As you may imagine, all these three approaches are used everyday in every health system in the world, and unfortunately they are imperfect, basically due to asymetric and incomplete information on one side, and incentives on the other.
Joseph Newhouse wrote a book fifteen years ago, that summarized many of these conundrums. The first is that we don't find prices, we find "administered prices" in health care, those set by insurers (private and public), and:
Setting administered prices is inevitably fraught with error, and because of lags in adapting to technological change, the extent of the error increases as pricing systems age.
This is reason why today we use the term payment systems instead of pricing. Payment systems try to combine different dimensions beyond price, sometimes volume, sometimes quality. Basically they want to correct the error of administered prices.
Unfortunately, the book finishes with a worrying  statement:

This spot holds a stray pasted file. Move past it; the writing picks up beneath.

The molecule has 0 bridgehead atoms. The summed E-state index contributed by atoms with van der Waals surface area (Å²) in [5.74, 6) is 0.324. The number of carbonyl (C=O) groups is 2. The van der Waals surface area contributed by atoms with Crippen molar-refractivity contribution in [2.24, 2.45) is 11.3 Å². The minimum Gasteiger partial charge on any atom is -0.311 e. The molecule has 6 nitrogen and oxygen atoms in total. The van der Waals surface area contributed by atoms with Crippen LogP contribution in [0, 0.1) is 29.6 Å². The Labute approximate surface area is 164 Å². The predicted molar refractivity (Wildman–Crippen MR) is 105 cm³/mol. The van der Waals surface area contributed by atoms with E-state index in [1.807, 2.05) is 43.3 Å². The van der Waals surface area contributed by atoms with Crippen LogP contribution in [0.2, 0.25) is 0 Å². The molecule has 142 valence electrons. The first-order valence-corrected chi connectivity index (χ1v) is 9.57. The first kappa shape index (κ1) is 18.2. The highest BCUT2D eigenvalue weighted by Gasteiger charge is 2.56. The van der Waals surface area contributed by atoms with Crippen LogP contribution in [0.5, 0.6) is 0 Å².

This is the conundrum of medical pricing; all arrangements that can be implemented have important drawbacks. Although variation in ideology plays a role in the payment methods that different countries use, the wide variation in institutional arrangements around the world as well as the ongoing efforts at attempting to reform and improve those arrangements in almost every country are consistent with that conundrum.
My impression differs a little bit, it is not and ideological issue. Payment methods differ because risk transfer may be possible or not. In a public system, finally the State assumes all the risk. In a private system, providers  market power may reduce the opportunities to transfer such risk.  Professionals in a public and private system don't assume financial risk, they decide but it is finally transferred to insurers and providers. Nowdays, the issue is still open for debate.